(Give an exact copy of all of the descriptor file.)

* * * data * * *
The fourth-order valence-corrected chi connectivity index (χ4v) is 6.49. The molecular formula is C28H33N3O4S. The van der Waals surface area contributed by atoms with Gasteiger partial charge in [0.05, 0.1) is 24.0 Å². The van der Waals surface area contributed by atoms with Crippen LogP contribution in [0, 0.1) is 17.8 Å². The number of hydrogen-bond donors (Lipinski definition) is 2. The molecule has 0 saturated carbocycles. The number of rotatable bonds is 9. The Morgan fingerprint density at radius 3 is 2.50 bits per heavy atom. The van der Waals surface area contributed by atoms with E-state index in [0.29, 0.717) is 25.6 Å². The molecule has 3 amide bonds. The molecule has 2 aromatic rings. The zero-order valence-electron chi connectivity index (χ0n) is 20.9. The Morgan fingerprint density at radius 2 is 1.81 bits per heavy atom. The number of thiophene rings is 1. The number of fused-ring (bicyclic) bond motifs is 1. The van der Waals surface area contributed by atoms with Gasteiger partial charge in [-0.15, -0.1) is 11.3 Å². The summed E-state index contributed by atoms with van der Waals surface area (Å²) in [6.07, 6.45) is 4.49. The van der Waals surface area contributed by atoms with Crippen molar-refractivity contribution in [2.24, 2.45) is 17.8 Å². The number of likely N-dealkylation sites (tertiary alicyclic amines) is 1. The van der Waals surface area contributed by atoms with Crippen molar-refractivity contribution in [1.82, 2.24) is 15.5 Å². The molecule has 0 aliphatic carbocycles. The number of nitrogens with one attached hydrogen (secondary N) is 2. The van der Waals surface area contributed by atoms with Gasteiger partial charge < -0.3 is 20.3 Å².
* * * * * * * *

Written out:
The fourth-order valence-corrected chi connectivity index (χ4v) is 6.49. The molecular formula is C28H33N3O4S. The van der Waals surface area contributed by atoms with Gasteiger partial charge in [0.05, 0.1) is 24.0 Å². The van der Waals surface area contributed by atoms with Crippen LogP contribution in [0, 0.1) is 17.8 Å². The number of hydrogen-bond donors (Lipinski definition) is 2. The molecule has 0 saturated carbocycles. The number of rotatable bonds is 9. The Morgan fingerprint density at radius 3 is 2.50 bits per heavy atom. The van der Waals surface area contributed by atoms with E-state index in [0.29, 0.717) is 25.6 Å². The molecule has 3 amide bonds. The molecule has 2 aromatic rings. The zero-order valence-electron chi connectivity index (χ0n) is 20.9. The Morgan fingerprint density at radius 2 is 1.81 bits per heavy atom. The number of thiophene rings is 1. The number of fused-ring (bicyclic) bond motifs is 1. The van der Waals surface area contributed by atoms with Gasteiger partial charge in [-0.15, -0.1) is 11.3 Å². The summed E-state index contributed by atoms with van der Waals surface area (Å²) in [6.07, 6.45) is 4.49. The van der Waals surface area contributed by atoms with Crippen molar-refractivity contribution in [2.24, 2.45) is 17.8 Å². The number of likely N-dealkylation sites (tertiary alicyclic amines) is 1. The van der Waals surface area contributed by atoms with Crippen molar-refractivity contribution in [1.82, 2.24) is 15.5 Å². The molecule has 0 aliphatic carbocycles. The number of nitrogens with one attached hydrogen (secondary N) is 2. The van der Waals surface area contributed by atoms with Gasteiger partial charge < -0.3 is 20.3 Å².